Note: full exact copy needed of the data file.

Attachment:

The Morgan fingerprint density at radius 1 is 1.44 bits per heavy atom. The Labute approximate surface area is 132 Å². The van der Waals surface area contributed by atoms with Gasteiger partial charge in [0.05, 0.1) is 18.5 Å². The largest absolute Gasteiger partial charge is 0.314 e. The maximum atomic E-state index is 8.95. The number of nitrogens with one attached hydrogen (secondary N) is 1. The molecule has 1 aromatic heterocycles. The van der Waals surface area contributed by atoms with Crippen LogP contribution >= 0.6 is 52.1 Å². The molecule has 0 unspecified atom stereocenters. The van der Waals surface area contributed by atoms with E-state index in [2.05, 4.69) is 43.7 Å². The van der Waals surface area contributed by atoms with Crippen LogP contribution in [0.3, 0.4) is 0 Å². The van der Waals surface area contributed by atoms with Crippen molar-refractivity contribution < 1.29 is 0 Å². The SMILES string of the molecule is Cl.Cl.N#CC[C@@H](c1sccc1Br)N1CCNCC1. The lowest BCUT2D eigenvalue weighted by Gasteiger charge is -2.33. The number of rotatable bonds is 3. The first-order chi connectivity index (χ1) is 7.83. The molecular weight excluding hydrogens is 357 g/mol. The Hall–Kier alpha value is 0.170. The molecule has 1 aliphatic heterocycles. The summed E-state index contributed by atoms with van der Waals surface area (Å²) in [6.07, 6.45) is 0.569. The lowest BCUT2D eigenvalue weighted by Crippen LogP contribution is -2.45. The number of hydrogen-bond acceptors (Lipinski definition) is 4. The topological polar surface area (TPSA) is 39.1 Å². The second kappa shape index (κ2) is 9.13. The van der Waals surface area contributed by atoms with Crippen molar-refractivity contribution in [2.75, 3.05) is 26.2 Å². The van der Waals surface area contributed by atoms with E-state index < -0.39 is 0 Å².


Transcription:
The Morgan fingerprint density at radius 1 is 1.44 bits per heavy atom. The Labute approximate surface area is 132 Å². The van der Waals surface area contributed by atoms with Gasteiger partial charge in [0.05, 0.1) is 18.5 Å². The largest absolute Gasteiger partial charge is 0.314 e. The maximum atomic E-state index is 8.95. The number of nitrogens with one attached hydrogen (secondary N) is 1. The molecule has 1 aromatic heterocycles. The van der Waals surface area contributed by atoms with Crippen LogP contribution >= 0.6 is 52.1 Å². The molecule has 0 unspecified atom stereocenters. The van der Waals surface area contributed by atoms with E-state index in [2.05, 4.69) is 43.7 Å². The van der Waals surface area contributed by atoms with Crippen LogP contribution in [0.3, 0.4) is 0 Å². The van der Waals surface area contributed by atoms with Crippen molar-refractivity contribution < 1.29 is 0 Å². The SMILES string of the molecule is Cl.Cl.N#CC[C@@H](c1sccc1Br)N1CCNCC1. The lowest BCUT2D eigenvalue weighted by Gasteiger charge is -2.33. The number of rotatable bonds is 3. The first-order chi connectivity index (χ1) is 7.83. The molecular weight excluding hydrogens is 357 g/mol. The Hall–Kier alpha value is 0.170. The molecule has 1 aliphatic heterocycles. The summed E-state index contributed by atoms with van der Waals surface area (Å²) in [6.07, 6.45) is 0.569. The lowest BCUT2D eigenvalue weighted by Crippen LogP contribution is -2.45. The number of hydrogen-bond acceptors (Lipinski definition) is 4. The topological polar surface area (TPSA) is 39.1 Å². The second kappa shape index (κ2) is 9.13. The van der Waals surface area contributed by atoms with Crippen molar-refractivity contribution in [2.75, 3.05) is 26.2 Å². The van der Waals surface area contributed by atoms with E-state index < -0.39 is 0 Å².